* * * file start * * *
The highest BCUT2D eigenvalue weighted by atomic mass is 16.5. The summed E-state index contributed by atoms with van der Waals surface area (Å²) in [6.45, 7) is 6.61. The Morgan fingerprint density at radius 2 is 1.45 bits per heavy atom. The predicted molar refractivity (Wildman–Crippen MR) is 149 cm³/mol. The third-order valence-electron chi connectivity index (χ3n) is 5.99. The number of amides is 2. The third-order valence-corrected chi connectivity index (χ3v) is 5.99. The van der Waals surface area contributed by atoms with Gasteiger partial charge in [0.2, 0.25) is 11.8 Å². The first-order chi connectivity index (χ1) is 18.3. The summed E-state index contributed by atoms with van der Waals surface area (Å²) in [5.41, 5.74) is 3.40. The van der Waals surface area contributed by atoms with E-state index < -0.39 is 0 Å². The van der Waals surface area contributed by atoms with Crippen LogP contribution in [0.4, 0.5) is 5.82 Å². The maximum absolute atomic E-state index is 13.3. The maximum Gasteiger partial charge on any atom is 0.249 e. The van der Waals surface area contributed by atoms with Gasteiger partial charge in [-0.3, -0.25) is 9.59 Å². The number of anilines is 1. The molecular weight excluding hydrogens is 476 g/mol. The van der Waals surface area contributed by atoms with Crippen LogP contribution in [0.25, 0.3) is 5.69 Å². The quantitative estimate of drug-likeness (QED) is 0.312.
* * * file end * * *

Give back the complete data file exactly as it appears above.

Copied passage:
The highest BCUT2D eigenvalue weighted by atomic mass is 16.5. The summed E-state index contributed by atoms with van der Waals surface area (Å²) in [6.45, 7) is 6.61. The Morgan fingerprint density at radius 2 is 1.45 bits per heavy atom. The predicted molar refractivity (Wildman–Crippen MR) is 149 cm³/mol. The third-order valence-electron chi connectivity index (χ3n) is 5.99. The number of amides is 2. The third-order valence-corrected chi connectivity index (χ3v) is 5.99. The van der Waals surface area contributed by atoms with Gasteiger partial charge in [0.2, 0.25) is 11.8 Å². The first-order chi connectivity index (χ1) is 18.3. The summed E-state index contributed by atoms with van der Waals surface area (Å²) in [5.41, 5.74) is 3.40. The van der Waals surface area contributed by atoms with E-state index < -0.39 is 0 Å². The van der Waals surface area contributed by atoms with Crippen LogP contribution in [0.4, 0.5) is 5.82 Å². The maximum absolute atomic E-state index is 13.3. The maximum Gasteiger partial charge on any atom is 0.249 e. The van der Waals surface area contributed by atoms with Gasteiger partial charge in [-0.3, -0.25) is 9.59 Å². The number of anilines is 1. The molecular weight excluding hydrogens is 476 g/mol. The van der Waals surface area contributed by atoms with Crippen LogP contribution in [0.25, 0.3) is 5.69 Å². The quantitative estimate of drug-likeness (QED) is 0.312.